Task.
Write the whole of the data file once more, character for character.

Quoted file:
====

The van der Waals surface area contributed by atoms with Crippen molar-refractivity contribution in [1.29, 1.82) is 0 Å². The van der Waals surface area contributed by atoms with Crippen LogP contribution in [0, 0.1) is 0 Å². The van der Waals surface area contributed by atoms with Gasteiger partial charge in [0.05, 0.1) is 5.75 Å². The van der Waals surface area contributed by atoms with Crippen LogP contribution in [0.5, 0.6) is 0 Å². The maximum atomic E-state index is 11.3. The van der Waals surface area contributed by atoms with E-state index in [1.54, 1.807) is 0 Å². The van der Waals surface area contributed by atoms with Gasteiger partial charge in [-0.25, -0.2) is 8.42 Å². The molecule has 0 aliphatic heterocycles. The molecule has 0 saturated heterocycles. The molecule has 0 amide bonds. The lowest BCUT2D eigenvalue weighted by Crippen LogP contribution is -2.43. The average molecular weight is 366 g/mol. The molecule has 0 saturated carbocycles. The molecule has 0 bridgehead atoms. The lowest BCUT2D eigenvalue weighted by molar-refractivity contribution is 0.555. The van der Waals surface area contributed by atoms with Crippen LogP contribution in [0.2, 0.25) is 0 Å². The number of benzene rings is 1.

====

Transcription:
The van der Waals surface area contributed by atoms with Crippen molar-refractivity contribution in [1.29, 1.82) is 0 Å². The van der Waals surface area contributed by atoms with Crippen LogP contribution in [0, 0.1) is 0 Å². The van der Waals surface area contributed by atoms with Gasteiger partial charge in [0.05, 0.1) is 5.75 Å². The van der Waals surface area contributed by atoms with Crippen LogP contribution in [0.5, 0.6) is 0 Å². The maximum atomic E-state index is 11.3. The van der Waals surface area contributed by atoms with E-state index in [1.54, 1.807) is 0 Å². The van der Waals surface area contributed by atoms with Gasteiger partial charge in [-0.25, -0.2) is 8.42 Å². The molecule has 0 aliphatic heterocycles. The molecule has 0 saturated heterocycles. The molecule has 0 amide bonds. The lowest BCUT2D eigenvalue weighted by Crippen LogP contribution is -2.43. The average molecular weight is 366 g/mol. The molecule has 0 saturated carbocycles. The molecule has 0 bridgehead atoms. The lowest BCUT2D eigenvalue weighted by molar-refractivity contribution is 0.555. The van der Waals surface area contributed by atoms with Crippen LogP contribution in [0.2, 0.25) is 0 Å². The number of benzene rings is 1.